June 10, 2008

FL: DOT names 8 candidates for toll lease
FL: Toll roads – editorial
TN: Possibility of toll roads in state
CA: Town overthrows corporate giant for control of water
MI: Comstock school custodians to lose jobs in privatization
MI: Alma may privatize custodial service
MI: State’s bid to buy Wrigley strikes out
A bridge too far
Inherently governmental functions

[click on ‘continued reading’ link for articles]

News Summaries
FL: DOT names 8 candidates for toll lease
The Florida Department of Transportation last week released the names
of eight firms interested in the state’s first-ever lease of an
existing toll road. Leasing of the 78-mile toll road known as Alligator
Alley in South Florida is being considered primarily as a way to raise
cash when state revenue collections are down and there’s a backlog of
transportation needs. Funds from the lease must be spent on such
projects in Broward and Collier counties, which Alligator Alley
crosses. However, the leasing idea is getting considerable opposition
from drivers. Protestors carrying placards picketed several locations
in South Florida late last week attempting to get the attention of
elected officials visiting the region. Gov. Charlie Crist has
encouraged FDOT to use public-private partnerships to speed up some
transportation projects, and he has indicated he supports leasing the
Alley. The Bond Buyer ($)
FL: Toll roads – editorial
DOT officials say they need extra revenues to pay for other highway
projects, including widening both Interstate 75 and Interstate 95. They
say raising taxes isn’t politically feasible to fill the funding gap.
That much is understandable. But before any leases are cut, Floridians
need to see details, a lot of them. Principally, by how much would
tolls rise? Alligator Alley, like other Florida highways, is a lifeline
for the state, both for residents moving around and for businesses
trucking commerce. A precipitous rise in toll costs could hurt tourism,
and lead to increased costs for consumers. Sun Sentinel
TN: Possibility of toll roads in state
The State of Tennessee wants to raise some cash to fund road
construction, but with gas prices soaring, it’s unlikely lawmakers will
attempt to raise the state gas tax. The Tennessee Department of
Transportation (TDOT) has been given approval to study two projects;
one a bridge, the other a road. EyeWitnessNews
CA: Town overthrows corporate giant for control of water
Felton’s victory should inspire other communities suffering from the
effects of privatization to take back their water systems. Bay Area Indymedia
MI: Comstock school custodians to lose jobs in privatization
Nineteen custodians in Comstock Public Schools will soon be out of work
after the school district’s board voted Monday to privatize custodial
services. Officials say contracting with Grand Rapids Building Services
Inc. to perform custodial work next year is expected to save the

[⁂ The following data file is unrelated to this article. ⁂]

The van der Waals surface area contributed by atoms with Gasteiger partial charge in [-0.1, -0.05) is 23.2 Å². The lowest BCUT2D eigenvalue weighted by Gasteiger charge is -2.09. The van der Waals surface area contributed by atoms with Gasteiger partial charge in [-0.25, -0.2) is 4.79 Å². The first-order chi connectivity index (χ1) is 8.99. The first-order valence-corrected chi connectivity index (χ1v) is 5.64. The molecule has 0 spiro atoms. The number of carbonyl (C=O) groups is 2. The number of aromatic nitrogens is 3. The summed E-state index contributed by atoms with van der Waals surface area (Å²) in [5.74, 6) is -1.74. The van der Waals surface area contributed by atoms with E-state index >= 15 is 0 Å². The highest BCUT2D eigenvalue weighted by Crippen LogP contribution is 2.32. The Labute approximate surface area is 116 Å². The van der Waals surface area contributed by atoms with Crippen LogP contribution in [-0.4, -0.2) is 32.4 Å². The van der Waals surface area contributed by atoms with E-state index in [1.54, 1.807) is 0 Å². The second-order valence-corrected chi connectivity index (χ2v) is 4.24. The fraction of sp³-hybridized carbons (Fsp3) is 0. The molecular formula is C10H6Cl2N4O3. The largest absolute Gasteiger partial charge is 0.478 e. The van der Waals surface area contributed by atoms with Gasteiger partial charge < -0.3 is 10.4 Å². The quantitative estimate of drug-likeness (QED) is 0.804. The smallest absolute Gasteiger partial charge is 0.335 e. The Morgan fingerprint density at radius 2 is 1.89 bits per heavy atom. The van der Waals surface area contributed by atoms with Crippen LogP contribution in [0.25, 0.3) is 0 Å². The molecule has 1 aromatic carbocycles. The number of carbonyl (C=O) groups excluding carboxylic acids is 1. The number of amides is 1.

district $430,000. “They want to privatize our jobs and bring in
people for $8.50 an hour instead,” Valerie Hurley, lead custodian at
Green Meadow Elementary School, said as co-workers picketed and
she stood in front of the Comstock Education Service Center, handing
out fliers titled “Do You Want Strangers in School With Your Children?”
“They called us `the school family’ here until it cost more money to
keep that `family’ together,” said the 53-year-old Hurley, who has
been with the district for 23 years. MILive.com
MI: Alma may privatize custodial service
In a cost-saving effort, Alma school officials are exploring
privatizing custodial services. The district is looking at a budget deficit
of $176,000 this year and a shortfall of more than $400,000 in 2008-09.
The move would eliminate 19 custodial jobs, which doesn’t sit well with
members of the Alma Education Support Personnel Association. MILive.com
MI: State’s bid to buy Wrigley strikes out
Former Gov. Jim Thompson struck out Monday in his efforts to have the
state buy and renovate Wrigley Field without raising taxes. Thompson
finally acknowledged what the Sun-Times has reported for weeks: that
the Illinois Sports Facilities Authority’s creative financing plan relied on
the untested concept of "equity seat rights" and that the Tribune Co.
would not go along with it. The state would have raised money to acquire
Wrigley by issuing "taxable bonds" and by selling "associated
naming rights" that would not change the name Wrigley Field.
The Chicago Sun-Times

A bridge too far
The only thing worse than naming big places after politicians is naming
them after the writers of big checks. (I give a pass to Carnegie Hall,
but not Avery Fisher. Philharmonic is as apt and beautiful a word as
Idlewild.) Check that: even worse is naming them after corporations.
New York is not a more poetic city because the Selwyn Theatre, on
Forty-second Street, is now the American Airlines Theatre—though I
admit that, offhand, I’m not sure I could think of an alternative way
to pay for its refurbishment. The New Yorker
Inherently governmental functions
Has the government reached a “tipping point” regarding an overreliance
on contractors. The Public Manager